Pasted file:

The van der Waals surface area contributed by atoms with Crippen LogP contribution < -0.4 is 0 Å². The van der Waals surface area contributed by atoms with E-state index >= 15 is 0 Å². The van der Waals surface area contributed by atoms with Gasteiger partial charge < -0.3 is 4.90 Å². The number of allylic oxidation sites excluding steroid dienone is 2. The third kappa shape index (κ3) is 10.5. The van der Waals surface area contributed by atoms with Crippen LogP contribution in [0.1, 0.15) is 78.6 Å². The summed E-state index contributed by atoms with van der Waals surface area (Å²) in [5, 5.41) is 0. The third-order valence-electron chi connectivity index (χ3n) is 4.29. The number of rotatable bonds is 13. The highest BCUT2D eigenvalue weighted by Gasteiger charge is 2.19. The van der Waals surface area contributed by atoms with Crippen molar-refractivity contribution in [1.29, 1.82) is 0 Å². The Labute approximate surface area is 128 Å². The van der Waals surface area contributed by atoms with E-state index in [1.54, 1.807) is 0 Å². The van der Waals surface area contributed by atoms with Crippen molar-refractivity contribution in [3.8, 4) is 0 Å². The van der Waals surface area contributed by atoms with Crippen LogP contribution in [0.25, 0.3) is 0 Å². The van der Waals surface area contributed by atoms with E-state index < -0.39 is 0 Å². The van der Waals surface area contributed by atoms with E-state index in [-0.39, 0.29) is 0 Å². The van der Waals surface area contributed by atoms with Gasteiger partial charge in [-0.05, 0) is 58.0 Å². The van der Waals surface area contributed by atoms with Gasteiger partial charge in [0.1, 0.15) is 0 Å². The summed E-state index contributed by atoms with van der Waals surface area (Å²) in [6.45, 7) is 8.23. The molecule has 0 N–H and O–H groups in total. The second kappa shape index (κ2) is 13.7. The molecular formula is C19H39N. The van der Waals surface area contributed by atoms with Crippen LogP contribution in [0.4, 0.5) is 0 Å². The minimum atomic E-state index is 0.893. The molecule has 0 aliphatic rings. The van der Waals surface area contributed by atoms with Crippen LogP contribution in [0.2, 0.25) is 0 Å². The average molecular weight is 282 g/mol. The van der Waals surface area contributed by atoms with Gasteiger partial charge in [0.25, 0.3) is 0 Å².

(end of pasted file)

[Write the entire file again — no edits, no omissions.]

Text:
The van der Waals surface area contributed by atoms with Crippen LogP contribution < -0.4 is 0 Å². The van der Waals surface area contributed by atoms with E-state index >= 15 is 0 Å². The van der Waals surface area contributed by atoms with Gasteiger partial charge < -0.3 is 4.90 Å². The number of allylic oxidation sites excluding steroid dienone is 2. The third kappa shape index (κ3) is 10.5. The van der Waals surface area contributed by atoms with Crippen LogP contribution in [0.1, 0.15) is 78.6 Å². The summed E-state index contributed by atoms with van der Waals surface area (Å²) in [5, 5.41) is 0. The third-order valence-electron chi connectivity index (χ3n) is 4.29. The number of rotatable bonds is 13. The highest BCUT2D eigenvalue weighted by Gasteiger charge is 2.19. The van der Waals surface area contributed by atoms with Crippen molar-refractivity contribution in [1.29, 1.82) is 0 Å². The Labute approximate surface area is 128 Å². The van der Waals surface area contributed by atoms with E-state index in [1.54, 1.807) is 0 Å². The van der Waals surface area contributed by atoms with Crippen molar-refractivity contribution in [3.8, 4) is 0 Å². The van der Waals surface area contributed by atoms with Crippen LogP contribution in [0.25, 0.3) is 0 Å². The van der Waals surface area contributed by atoms with E-state index < -0.39 is 0 Å². The van der Waals surface area contributed by atoms with E-state index in [-0.39, 0.29) is 0 Å². The van der Waals surface area contributed by atoms with Gasteiger partial charge in [-0.05, 0) is 58.0 Å². The van der Waals surface area contributed by atoms with Gasteiger partial charge in [0.1, 0.15) is 0 Å². The summed E-state index contributed by atoms with van der Waals surface area (Å²) in [6.45, 7) is 8.23. The molecule has 0 N–H and O–H groups in total. The second kappa shape index (κ2) is 13.7. The molecular formula is C19H39N. The van der Waals surface area contributed by atoms with Crippen LogP contribution in [0.4, 0.5) is 0 Å². The minimum atomic E-state index is 0.893. The molecule has 0 aliphatic rings. The van der Waals surface area contributed by atoms with Crippen LogP contribution in [0.2, 0.25) is 0 Å². The average molecular weight is 282 g/mol. The van der Waals surface area contributed by atoms with Gasteiger partial charge in [0.25, 0.3) is 0 Å².